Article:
Morning fog over boreal lakes
Here’s another photo that I took from the chopper on my way to work one morning last shift. It’s from a different morning as the previous photo, but from the same general area—near Namur Lake in northern Alberta (~100 km northwest of Fort McMurray).
This was a tricky image to print. I tried to get the balance right between detail in the shadows, but still having the landscape dark with just the top of the fog lightening as the sun first peaks over the horizon. It was also hard to figure out the right white balance to use—the Auto WB on my camera was quite cool (very blue shadows), and setting it to Daylight WB made everything very orange-y. I set a manual balance somewhere in the middle, leaning towards cool—does anyone know a good tip for setting white balance for sunrise/sunset so accurately represent how the scene was perceived at the time?
This’ll be my last post for a little while as I’m going up for another shift, but hopefully I will return with many more new photos to share!
Sunrise over Namur Lake
I took this photo on my way to work earlier this summer—I just happened to be lucky enough to be commuting in a helicopter out to a gorgeous old-growth boreal mixedwood site about 100km north-west of Fort McMurray to do bird surveys for the morning! It was a neat experience to get to spend so much time flying over the boreal landscape that I know so well from the ground, and to get a bit of a different perspective on things. I’m sure I’ll print and share here a few more photos from my past couple shifts up there.
I notice when I look through my photo archives, that my colour palette tends to be rather subdued, even sombre at times. If I then look through the photographs made by other photographers that I’ve marked as my favourites, (primarily on the terrific photography-sharing website 500px.com (here’s my 500px collection and my favourites from other 500px photographers)) I notice that the overall impression is very similar—I guess it turns out that’s just what I’m most drawn to… So, for today’s print I decided to choose an image with a bit of colour.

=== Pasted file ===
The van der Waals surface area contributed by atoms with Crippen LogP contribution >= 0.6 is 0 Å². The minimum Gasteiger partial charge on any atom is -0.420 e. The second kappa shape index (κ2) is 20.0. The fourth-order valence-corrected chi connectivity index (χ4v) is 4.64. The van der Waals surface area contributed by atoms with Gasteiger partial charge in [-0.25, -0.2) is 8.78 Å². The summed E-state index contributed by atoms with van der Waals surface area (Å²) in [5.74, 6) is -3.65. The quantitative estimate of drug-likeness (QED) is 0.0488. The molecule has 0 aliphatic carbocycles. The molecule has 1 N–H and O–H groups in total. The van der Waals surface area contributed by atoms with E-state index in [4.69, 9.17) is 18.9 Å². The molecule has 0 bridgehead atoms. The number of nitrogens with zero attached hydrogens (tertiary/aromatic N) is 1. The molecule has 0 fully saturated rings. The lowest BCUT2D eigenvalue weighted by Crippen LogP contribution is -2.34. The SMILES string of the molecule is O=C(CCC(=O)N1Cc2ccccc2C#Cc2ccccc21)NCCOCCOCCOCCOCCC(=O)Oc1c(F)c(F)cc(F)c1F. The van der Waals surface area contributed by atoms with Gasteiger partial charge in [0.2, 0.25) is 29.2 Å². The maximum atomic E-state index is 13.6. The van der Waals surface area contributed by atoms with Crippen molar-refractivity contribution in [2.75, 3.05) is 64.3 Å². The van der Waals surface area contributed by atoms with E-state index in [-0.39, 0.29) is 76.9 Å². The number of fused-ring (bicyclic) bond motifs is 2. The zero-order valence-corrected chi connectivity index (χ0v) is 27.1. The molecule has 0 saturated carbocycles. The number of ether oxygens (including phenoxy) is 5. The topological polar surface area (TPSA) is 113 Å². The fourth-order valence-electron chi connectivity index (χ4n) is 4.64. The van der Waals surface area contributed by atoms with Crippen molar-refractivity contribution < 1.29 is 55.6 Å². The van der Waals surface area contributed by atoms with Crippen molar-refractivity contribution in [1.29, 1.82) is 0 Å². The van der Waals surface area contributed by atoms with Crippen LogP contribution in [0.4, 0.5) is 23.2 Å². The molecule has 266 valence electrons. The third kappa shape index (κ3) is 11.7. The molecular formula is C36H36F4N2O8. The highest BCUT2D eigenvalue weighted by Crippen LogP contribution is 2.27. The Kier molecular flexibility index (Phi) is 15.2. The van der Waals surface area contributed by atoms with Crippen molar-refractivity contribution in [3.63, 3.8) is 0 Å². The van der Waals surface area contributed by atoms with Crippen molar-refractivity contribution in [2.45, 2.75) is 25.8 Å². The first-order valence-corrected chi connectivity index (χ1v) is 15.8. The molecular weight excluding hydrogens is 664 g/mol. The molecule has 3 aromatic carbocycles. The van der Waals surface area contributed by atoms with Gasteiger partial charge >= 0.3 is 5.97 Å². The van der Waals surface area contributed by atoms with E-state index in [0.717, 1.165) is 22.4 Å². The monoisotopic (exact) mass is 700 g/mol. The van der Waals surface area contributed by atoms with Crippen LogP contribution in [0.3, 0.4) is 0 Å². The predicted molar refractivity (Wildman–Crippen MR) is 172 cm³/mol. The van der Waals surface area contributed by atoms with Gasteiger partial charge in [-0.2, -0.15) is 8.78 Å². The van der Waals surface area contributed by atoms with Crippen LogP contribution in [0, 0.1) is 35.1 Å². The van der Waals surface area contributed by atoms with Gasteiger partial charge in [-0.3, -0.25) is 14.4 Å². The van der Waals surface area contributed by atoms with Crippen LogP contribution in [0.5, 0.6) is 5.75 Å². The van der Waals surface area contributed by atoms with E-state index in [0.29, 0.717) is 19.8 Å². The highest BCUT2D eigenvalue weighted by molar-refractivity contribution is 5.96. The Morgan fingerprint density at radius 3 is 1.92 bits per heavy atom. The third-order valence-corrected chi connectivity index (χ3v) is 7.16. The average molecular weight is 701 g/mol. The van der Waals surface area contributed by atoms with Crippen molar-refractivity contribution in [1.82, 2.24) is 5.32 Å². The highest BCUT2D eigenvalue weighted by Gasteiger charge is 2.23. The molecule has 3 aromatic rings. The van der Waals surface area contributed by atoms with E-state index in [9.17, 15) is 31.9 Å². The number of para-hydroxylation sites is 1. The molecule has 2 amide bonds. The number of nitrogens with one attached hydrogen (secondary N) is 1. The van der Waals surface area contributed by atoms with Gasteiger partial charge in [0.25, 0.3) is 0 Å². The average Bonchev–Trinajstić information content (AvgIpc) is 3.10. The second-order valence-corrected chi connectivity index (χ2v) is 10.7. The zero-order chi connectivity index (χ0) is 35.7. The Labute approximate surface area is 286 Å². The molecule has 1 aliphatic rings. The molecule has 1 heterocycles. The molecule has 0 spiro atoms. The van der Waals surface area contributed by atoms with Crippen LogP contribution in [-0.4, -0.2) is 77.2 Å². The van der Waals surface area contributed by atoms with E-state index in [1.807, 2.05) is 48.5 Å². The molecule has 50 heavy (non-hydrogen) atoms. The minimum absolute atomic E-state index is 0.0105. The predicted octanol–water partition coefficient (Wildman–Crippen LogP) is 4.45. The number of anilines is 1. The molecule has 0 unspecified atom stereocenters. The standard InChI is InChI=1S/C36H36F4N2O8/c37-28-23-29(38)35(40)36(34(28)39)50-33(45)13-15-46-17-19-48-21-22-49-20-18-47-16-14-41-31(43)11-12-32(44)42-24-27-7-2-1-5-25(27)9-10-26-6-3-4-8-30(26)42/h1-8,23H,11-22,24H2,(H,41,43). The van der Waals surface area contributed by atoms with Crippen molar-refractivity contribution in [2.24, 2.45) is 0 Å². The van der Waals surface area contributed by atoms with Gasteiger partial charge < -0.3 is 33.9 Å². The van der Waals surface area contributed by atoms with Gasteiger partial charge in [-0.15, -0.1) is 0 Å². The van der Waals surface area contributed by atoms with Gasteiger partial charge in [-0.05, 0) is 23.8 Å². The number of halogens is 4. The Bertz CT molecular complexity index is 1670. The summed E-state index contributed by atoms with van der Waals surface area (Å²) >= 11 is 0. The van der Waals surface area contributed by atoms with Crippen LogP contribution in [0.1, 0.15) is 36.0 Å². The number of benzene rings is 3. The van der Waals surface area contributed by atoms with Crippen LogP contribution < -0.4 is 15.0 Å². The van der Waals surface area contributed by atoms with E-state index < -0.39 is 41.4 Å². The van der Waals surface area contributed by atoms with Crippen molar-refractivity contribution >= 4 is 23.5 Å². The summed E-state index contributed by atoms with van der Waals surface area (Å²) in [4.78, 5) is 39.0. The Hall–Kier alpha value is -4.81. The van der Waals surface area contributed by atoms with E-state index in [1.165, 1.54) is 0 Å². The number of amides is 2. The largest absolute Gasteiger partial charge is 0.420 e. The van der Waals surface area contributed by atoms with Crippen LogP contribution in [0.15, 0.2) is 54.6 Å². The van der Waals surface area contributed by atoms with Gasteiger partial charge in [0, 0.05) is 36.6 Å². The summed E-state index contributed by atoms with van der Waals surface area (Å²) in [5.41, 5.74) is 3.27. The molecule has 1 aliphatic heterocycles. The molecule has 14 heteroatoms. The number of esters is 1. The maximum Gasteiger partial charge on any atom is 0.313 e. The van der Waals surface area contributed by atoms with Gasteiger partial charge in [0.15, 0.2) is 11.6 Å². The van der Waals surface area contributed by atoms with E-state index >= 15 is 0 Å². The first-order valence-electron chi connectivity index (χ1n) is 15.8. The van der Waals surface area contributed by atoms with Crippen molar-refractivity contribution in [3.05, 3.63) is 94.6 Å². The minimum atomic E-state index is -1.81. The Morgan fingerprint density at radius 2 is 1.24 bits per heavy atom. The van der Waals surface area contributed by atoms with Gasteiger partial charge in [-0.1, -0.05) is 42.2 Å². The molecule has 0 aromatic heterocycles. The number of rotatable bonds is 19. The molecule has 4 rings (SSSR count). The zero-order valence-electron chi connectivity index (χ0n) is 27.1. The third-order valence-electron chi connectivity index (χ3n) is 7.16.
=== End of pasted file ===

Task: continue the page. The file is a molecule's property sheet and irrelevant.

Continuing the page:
I chose this photo in particular because of the bright, highly saturated orange/red band on the horizon. When Lightroom 4 was released (the software I use for 95% of my processing), I’d read about its new soft-proofing ability (here’s another good article as a pdf), but never actually used it before. I was pretty sure the intense warm colours in this image would be out of gamut for my printer and paper combo that I’m using for this Daily Print project (an Epson 3880 and Canson Baryta Photographique). Sure enough, Lightroom was showing me clipping warnings, but with just a little finessing (lower saturation and highlights, increase vibrance and contrast, tweak tone curve, etc), I got it looking good, and not showing any clipping. I ran the print off, and was quite impressed how closely the print matched my monitor. I’m looking forward to seeing the print in the daylight tomorrow…
Heavy clouds over Beaverhill Lake
I made this photograph back in August of 2008 on a beautiful, calm morning at Beaverhill Lake but which didn’t last long—by mid-morning the clouds had completely rolled in, and I proceeded with getting soaked (all part of the experience).
I printed this photo today, as the first two prints (here and here) in my Daily Print project (explained here) were both highly-detailed, finely textured images with bold colours, so I thought I’d try something different, and a little out of the ordinary for me. It was interesting to see the finished print—the colours turned out great, but let’s say I need to practice printing more soft-textured images… (that’s what this whole exercise is about though, I guess, and I’m having fun doing it too)
Golden sunlight on spruce shoreline
This photograph is from a gorgeous morning that I spent in the Obed Lake Provincial Park in western Alberta. This is not actually Obed Lake itself, but one of the smaller lakes in the park. There were loons swimming around, sparrows and warblers singing, and it was too chilly still for the mosquitoes to be flying—perfect.
The yellow colour in the image is actually toned down a little from what it looked like straight out the camera—it was really yellow. (I guess that’s why they call dawn and dusk the “golden hour”.)
First light on south face of Mount Edith Cavell
Happy New Year! After a great trip to the west coast for the holidays, I had the pleasure of spending my first photography trip of the new year in the heart of the Rocky Mountains—Jasper National Park. I could hardly have asked for a better way to start the year than to be out there watching the sun come up over freshly snow-blanketed peaks, and freezing my fingers on my camera. I have a bunch of new photos that I’m excited to share, so check back soon!